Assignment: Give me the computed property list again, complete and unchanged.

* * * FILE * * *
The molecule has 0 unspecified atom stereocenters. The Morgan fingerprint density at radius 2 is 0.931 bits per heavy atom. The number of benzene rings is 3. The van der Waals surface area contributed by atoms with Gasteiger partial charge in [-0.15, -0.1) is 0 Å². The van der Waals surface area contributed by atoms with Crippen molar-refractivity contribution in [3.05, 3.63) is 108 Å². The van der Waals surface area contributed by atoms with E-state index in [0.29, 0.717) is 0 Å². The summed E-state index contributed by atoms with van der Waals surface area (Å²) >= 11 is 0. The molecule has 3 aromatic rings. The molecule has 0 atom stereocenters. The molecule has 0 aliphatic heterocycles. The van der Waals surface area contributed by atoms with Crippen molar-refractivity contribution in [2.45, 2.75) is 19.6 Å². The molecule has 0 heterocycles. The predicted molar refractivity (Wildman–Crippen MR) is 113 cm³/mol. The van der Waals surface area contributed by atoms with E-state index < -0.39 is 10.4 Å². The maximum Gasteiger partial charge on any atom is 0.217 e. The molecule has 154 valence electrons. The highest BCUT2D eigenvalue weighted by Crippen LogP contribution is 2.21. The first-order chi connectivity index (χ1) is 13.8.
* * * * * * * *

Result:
The molecule has 0 unspecified atom stereocenters. The Morgan fingerprint density at radius 2 is 0.931 bits per heavy atom. The number of benzene rings is 3. The van der Waals surface area contributed by atoms with Gasteiger partial charge in [-0.15, -0.1) is 0 Å². The van der Waals surface area contributed by atoms with Crippen molar-refractivity contribution in [3.05, 3.63) is 108 Å². The van der Waals surface area contributed by atoms with E-state index in [0.29, 0.717) is 0 Å². The summed E-state index contributed by atoms with van der Waals surface area (Å²) >= 11 is 0. The molecule has 3 aromatic rings. The molecule has 0 atom stereocenters. The molecule has 0 aliphatic heterocycles. The van der Waals surface area contributed by atoms with Crippen molar-refractivity contribution in [2.45, 2.75) is 19.6 Å². The molecule has 0 heterocycles. The predicted molar refractivity (Wildman–Crippen MR) is 113 cm³/mol. The van der Waals surface area contributed by atoms with E-state index < -0.39 is 10.4 Å². The maximum Gasteiger partial charge on any atom is 0.217 e. The molecule has 154 valence electrons. The highest BCUT2D eigenvalue weighted by Crippen LogP contribution is 2.21. The first-order chi connectivity index (χ1) is 13.8.